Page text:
“Heaven and Meru (mountains) are at the centre of the land, Hell and Vadavamukhas (horse-faced ones) are at the centre of the water (ocean). The gods and the dwellers in Hell both think constantly that the others are beneath them.”
(Here gods are the Aryans who were supposed to reside in the upper (Northern) hemisphere in Northern India; the horse-faced ones who were supposed to be living below the equator were the other races. Recall that Hindu epics describe non-Aryans as Monkeys (of Hanuman fame), bears (Jambvas) and Rakshasas or Demons (indigenous people) in their epics. Like during Apartheid the Japanese were elevated to the status of Honorary Whites, some useful ‘Monkeys’ like Hanuman were elevated to the status of demi-gods.
American flat-earth theorists and pastors still argue that the earth could not be spherical; Asians on the other side couldn’t be standing with their heads down.
Aryabhata explains the eclipses in a single verse thus:
“:The moon consists of water, the Sun of fire, the earth is earth, and the Earth’s shadow is dark. The moon obscures the Sun and the great shadow of the Earth obscures the Moon.”
Brahmagupta, who came more than a century after Aryabhata retorted that the story of Rahu (a demon in the shape of a snake) swallowing the celestials was good enough for him. Even today, many Hindus believe that poison emanates from this reptilian attack on the Sun and the Moon and hence all must stay indoors while an eclipse is in progress.
In the 11th stanza of his second chapter titled Reckoning Of Time (Ganitapada), Aryabhata makes a startling statement that was to be proclaimed again by Einstein and the later scientists:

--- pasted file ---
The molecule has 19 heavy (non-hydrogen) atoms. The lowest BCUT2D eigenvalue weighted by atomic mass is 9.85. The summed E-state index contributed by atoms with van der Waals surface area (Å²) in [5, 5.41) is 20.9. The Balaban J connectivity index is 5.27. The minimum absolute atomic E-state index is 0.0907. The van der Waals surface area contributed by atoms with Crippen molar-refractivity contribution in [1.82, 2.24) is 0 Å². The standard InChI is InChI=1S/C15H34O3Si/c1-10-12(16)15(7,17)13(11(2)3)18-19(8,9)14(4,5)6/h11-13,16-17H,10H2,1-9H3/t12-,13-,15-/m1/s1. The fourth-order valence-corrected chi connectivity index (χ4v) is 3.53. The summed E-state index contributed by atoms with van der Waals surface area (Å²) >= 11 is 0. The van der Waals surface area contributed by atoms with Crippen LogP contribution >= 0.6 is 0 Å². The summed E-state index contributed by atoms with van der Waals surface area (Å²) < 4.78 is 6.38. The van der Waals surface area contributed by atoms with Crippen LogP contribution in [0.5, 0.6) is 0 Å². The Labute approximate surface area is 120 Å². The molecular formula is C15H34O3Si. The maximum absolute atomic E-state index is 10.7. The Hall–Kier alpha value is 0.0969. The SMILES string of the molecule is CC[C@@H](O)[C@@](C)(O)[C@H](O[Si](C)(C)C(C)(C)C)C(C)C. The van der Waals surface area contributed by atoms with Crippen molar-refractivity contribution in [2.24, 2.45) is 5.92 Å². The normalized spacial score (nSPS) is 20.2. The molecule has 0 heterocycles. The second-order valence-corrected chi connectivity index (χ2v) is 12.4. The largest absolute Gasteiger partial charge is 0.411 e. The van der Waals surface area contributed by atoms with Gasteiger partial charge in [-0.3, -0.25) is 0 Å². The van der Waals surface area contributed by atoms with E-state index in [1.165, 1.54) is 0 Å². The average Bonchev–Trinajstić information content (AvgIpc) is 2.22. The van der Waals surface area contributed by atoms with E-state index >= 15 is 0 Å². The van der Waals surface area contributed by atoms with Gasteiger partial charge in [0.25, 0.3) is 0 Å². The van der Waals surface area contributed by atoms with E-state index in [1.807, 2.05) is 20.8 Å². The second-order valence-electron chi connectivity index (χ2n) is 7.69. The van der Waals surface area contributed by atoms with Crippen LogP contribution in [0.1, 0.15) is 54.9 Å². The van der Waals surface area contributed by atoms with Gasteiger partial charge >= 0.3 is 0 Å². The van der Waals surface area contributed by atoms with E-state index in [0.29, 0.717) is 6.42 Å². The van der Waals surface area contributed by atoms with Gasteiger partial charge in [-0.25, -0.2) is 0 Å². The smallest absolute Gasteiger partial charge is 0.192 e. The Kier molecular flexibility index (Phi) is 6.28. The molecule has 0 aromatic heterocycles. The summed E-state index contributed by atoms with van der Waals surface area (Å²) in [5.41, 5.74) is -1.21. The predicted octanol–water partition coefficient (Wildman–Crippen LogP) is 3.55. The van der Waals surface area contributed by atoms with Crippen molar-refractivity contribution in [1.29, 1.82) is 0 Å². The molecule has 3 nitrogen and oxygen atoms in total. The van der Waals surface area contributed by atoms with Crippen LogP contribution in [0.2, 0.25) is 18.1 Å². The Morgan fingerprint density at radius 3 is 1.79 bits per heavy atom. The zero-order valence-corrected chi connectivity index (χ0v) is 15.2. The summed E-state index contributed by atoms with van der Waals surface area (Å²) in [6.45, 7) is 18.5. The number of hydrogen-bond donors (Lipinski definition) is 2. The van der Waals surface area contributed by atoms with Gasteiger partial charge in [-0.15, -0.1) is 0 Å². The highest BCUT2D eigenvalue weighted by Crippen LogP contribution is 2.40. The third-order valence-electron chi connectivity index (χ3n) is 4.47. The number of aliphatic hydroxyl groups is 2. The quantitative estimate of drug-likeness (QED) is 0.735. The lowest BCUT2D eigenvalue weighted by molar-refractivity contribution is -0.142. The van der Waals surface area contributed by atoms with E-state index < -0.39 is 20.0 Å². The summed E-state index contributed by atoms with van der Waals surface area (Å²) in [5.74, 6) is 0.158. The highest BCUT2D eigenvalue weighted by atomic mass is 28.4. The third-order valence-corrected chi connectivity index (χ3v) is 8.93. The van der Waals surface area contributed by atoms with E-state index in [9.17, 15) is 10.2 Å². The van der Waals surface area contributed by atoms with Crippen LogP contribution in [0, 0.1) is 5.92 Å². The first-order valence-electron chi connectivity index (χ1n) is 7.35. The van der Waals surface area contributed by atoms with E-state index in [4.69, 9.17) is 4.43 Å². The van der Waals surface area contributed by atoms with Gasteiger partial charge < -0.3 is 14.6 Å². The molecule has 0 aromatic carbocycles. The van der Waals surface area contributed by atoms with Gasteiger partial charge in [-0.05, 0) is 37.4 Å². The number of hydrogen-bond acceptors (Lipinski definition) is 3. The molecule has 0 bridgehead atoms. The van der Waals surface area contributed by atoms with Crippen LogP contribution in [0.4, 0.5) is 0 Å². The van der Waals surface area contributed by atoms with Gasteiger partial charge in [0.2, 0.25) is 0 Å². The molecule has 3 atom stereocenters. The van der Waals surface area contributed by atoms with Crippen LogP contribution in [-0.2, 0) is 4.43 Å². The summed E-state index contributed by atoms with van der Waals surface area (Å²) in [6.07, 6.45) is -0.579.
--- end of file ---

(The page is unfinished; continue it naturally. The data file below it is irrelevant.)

Time, which has no beginning and end, is measured by the movements of the planets and the star systems on the globe.
“Time has no existence independent of the motions of the universe.”
Aryabhata’s small book Aryabhatiya, written in verses for ease of committing to memory is super-charged with a huge amount of wisdom and data far ahead of times in his secular style without naming any god of the time. He did not claim , as most Sanskrit works of the time did in closing, that those who read his treatise will be washed of all sins and would go to heaven. Instead he closed his work with Freudian threat to those who disparage it:
(“Chapter IV Stanzas 49 &50). “By the Grace of God the precious sunken jewel of true knowledge has been rescued by me, by means of the boat of my own knowledge, from the ocean which consists of true and false knowledge. He who disparages this universally true science of astronomy, which formerly was revealed by the self-born, and is now described by me in the Aryabhatiya, loses his good deeds and his long life.
Yet all that Aryabhata wrote does not conform to what we know about the universe today. He still believed that the universe was geocentric; the earth was pegged at the centre of the planets and it was the stars that spun around along with Earth in a game of Ringa-ringa roses. Perhaps this was more in tune with the concept propounded by Philolaus Of Tarentum (470 – c. 385 BC) ten centuries before.
Heliocentrism was to be established eighteen centuries after the death of Aristarchus of Samoa (310-230 BC), rather hesitantly and too late in his life for fear of persecution, by a Catholic cleric – Nicolaus Copernicus (1473 –1543) with whom I proudly share my birthday, 19th February. Soon Galilei (1564-1642) was to follow suit with a telescope that was too modern for his time and hence to be persecuted by the Church with house arrest for the rest of his life.